In the end, Jason's niece Frankie (Alice Barrett), a clairvoyant private detective, proved fashion designer Nicole Love (Anne Howard) was the murderess. Nicole had allowed Cass's best friend Felicia Gallant to stand trial for the crime.
The year 1990 saw another whodunit confound the citizens of Bay City. Jake McKinnon, the bad boy from Lassiter, Pennyslvania who slept his way through the entire Hudson family, was gunned down at his studio. Suspects included: twins Vicky and Marley (Jake raped Marley the night in question), their mother Donna (Jake was blackmailing her over their tryst), Iris (Jake was threatening to tell Rachel Iris hired him to prove Paulina wasn't Mac's illegitimate daughter) and Paulina (he claimed he knew she wasn't a Cory).
Although Marley was arrested for the crime and stood trial (that is when Vicky wasn't pretending to be her!), it was Paulina (first Cali Timmons, then Judi Evans) who popped the videographer at his studio. Jake blackmailed his assailant into marriage, fashioning one of the last great supercouples of the show. Two other couplings bubbled up from the foam of "Who Shot Jake?" Vicky fell head over saddles for blue blood cop Ryan Harrison (Paul Michael Valley) and Marley's sweet flirtation with Vicky's ex-husband Jamie became a full-on love affair.
Heche won the Outstanding Younger Actress in a Drama Series Daytime Emmy for her work in the storyline. By the time she accepted her trophy, she'd already left the daytime serial for Hollywood.
One Life to Live veteran Jensen Buchanan was chosen to recreate the roles of Vicky and Marley. Much like Rachel Cory eventually morphed into a heroine, AW decided to de-claw Vicky with Buchanan in the role. The character was re-purposed as a spunky damsel in distress. The root of said distress was more often than not politician Grant Harrison (Mark Pinter, who assumed the role after Dack Rambo exited).
Buchanan and Valley turned out to be one of the most successful soap pairings of the 1990's as Vicky and Ryan. Fans were stunned when Grant killed his brother to protect their psychotic mother, Justine (Wyndham in a dual role)—a dead ringer for Rachel—during Jill Farren Phelp's tenure as executive producer.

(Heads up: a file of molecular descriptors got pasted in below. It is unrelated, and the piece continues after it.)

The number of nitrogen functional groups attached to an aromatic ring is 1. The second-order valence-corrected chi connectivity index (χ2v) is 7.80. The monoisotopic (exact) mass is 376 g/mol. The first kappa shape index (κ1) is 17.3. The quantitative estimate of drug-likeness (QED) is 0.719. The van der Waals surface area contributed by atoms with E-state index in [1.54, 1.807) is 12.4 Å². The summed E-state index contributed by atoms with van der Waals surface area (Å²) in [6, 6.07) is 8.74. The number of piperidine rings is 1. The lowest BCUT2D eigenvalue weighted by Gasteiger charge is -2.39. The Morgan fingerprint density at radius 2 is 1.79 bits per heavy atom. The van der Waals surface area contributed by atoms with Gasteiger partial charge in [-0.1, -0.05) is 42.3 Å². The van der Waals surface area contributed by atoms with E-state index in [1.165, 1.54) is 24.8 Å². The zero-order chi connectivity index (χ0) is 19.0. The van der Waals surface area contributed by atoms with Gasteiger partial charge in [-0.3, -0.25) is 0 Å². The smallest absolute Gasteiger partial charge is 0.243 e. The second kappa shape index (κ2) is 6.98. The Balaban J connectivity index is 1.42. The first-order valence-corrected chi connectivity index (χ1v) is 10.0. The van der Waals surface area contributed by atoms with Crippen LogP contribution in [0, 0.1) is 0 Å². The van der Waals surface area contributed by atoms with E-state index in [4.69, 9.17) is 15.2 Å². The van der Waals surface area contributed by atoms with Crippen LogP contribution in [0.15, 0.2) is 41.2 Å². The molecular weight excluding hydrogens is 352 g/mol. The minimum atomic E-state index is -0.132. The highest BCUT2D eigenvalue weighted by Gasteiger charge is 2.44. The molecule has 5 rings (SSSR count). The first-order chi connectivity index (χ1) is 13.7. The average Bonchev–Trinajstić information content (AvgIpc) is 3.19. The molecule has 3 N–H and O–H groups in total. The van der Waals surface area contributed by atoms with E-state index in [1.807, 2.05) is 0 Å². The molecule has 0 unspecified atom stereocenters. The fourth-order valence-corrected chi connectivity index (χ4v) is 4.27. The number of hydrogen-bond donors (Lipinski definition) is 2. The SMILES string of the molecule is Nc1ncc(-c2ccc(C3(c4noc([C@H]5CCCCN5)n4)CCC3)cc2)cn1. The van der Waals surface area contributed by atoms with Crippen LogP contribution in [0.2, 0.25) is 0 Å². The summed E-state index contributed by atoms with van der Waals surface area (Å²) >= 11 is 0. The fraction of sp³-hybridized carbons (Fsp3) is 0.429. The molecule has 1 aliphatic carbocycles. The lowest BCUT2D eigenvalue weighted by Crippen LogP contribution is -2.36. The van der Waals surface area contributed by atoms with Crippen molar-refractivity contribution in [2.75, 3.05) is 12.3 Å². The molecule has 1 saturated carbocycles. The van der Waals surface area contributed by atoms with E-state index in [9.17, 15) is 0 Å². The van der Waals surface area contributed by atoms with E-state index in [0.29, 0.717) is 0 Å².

The following year, the insanely popular character of Frankie Frame was also killed off. By 1996, both the mega popular Cass and Frankie and Ryan and Vicky pairings gutted, AW was a shell of its former self. There were bright spots, however, Timothy Gibbs was a sexy addition as gruff, alcoholic cop Gary Sinclair opposite police cadet Josie Watts (now played by Amy Carlson).
Robert Kelker Kelly returned, though not as Amanda's beloved Sam Fowler. This time around he was playing Bobby Reno, a race car driver who received Ryan's corneas in a transplant.
Vicky fainted at the sight of Bobby, later revealed to be Dr. Shane Roberts. Loving actress Lisa Peluso was introduced in 1997 as Lila, Shane's Southern Belle first wife, who instantly hated Vicky. Phelps exited as executive producer in 1997. The following year, Kelker Kelly and Kale Browne were both fired. Michael Hudson and Bobby/Shane died in an icy car accident.
Donna Hudson was so angry at her daughter for her role in Michal's death—Vicky's father was en route to get her to stop cheating on Jake with Shane when he died—she tried to kill Vicky at Michael's funeral. Instead, Donna mowed down her other daughter, Marley. This marked the end of Buchanan playing the dual roles of Vicky and Marley.
While recovering in the hospital, an explosion took place burning Marley beyond recognition. When the bandages came off, Marley was once again played by Ellen Wheeler, who was several inches taller than Buchanan. A deranged Marley kidnapped Vicky and almost let her die.
Christopher Goutman, by now serving as executive producer, continued to orchestrate one desperate plot after another in an attempt to spike ratings. He even introduced a time-traveling, century's old villain who was obsessed with Amanda Cory. In Goutman's defense, AW's NBC lineup mate, Days of Our Lives, was experiencing sustained ratings surges in a post-OJ era largely on the strength of similar supernatural and/or over-the-top plots.
AW was cancelled in 1999. The iconic soap opera ended its 35-year run on June 25, 1999.
Image stills courtesy of Procter & Gamble Productions